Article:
Thursday, November 12, 2015

Perdue’s soybean plant proposal could progress

It may be up to state regulators to decide the fate of Perdue AgriBusiness’ proposed soybean plant in Hellam Township, Pennsylvania.
The new township board that will take office in January 2016 said it will stop spending money fighting Perdue, and also said it wants to be more friendly to agriculture than the current board.
Perdue proposed building a $60 million soybean processor a few years ago, but some residents have expressed fears that hexane, a solvent used to extract soybean oil, will be emitted from the plant and cause adverse health effects. Many farmers in the area support the plant because it will fill the need for soybean processing in Pennsylvania and potentially increase the local soybean basis.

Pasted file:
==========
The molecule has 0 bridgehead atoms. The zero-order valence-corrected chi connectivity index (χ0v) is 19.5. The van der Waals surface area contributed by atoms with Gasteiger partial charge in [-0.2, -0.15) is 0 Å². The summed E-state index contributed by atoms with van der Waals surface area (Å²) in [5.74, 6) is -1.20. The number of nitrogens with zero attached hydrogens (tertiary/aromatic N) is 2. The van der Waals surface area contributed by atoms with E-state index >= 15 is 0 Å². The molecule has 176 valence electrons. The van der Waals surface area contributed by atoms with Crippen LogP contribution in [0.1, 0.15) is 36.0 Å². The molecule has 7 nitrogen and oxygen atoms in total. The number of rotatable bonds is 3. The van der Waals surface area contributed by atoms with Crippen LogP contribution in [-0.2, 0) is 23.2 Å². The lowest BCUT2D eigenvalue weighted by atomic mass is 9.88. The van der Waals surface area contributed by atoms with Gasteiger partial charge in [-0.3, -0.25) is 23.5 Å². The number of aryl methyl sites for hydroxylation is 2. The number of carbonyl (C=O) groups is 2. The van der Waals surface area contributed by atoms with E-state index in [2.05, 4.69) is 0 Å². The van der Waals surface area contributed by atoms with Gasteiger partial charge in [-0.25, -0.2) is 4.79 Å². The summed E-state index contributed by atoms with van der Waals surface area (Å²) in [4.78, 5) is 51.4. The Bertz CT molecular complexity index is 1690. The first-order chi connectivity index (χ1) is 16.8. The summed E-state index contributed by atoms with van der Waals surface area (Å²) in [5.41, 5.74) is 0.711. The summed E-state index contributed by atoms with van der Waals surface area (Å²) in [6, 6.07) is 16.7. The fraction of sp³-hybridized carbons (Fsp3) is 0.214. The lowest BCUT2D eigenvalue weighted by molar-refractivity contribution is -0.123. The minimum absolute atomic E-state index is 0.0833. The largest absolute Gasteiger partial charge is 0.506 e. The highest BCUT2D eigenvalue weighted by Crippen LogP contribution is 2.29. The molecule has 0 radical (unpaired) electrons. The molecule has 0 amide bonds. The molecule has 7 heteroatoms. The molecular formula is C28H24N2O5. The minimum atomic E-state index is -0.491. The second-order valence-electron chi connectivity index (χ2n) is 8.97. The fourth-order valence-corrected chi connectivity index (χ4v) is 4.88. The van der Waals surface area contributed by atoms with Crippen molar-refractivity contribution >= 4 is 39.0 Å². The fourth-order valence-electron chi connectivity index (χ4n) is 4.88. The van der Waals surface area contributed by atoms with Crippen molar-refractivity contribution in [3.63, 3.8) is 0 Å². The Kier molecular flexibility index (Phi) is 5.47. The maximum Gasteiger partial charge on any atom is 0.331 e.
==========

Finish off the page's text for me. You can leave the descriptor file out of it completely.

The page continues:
Another fight

The Pennsylvania Office of Open Records has begun a review of the 2012 agreement between Hellam Township and two opponents of the proposed plant because the confidential agreement may be against the state’s Right-To-Know Law.
Hellam Township has cited the agreement in refusing to turn over documents and correspondence sought by Perdue AgriBusiness.
According to a report, Perdue is asking the Office of Open Records to compel Hellam to release more records. Perdue has said it is seeking documents from Hellam to prepare its case if the state approves an air-quality permit needed to build the plant and Hellam appeals the decision. Perdue recently said such an appeal was “likely.”

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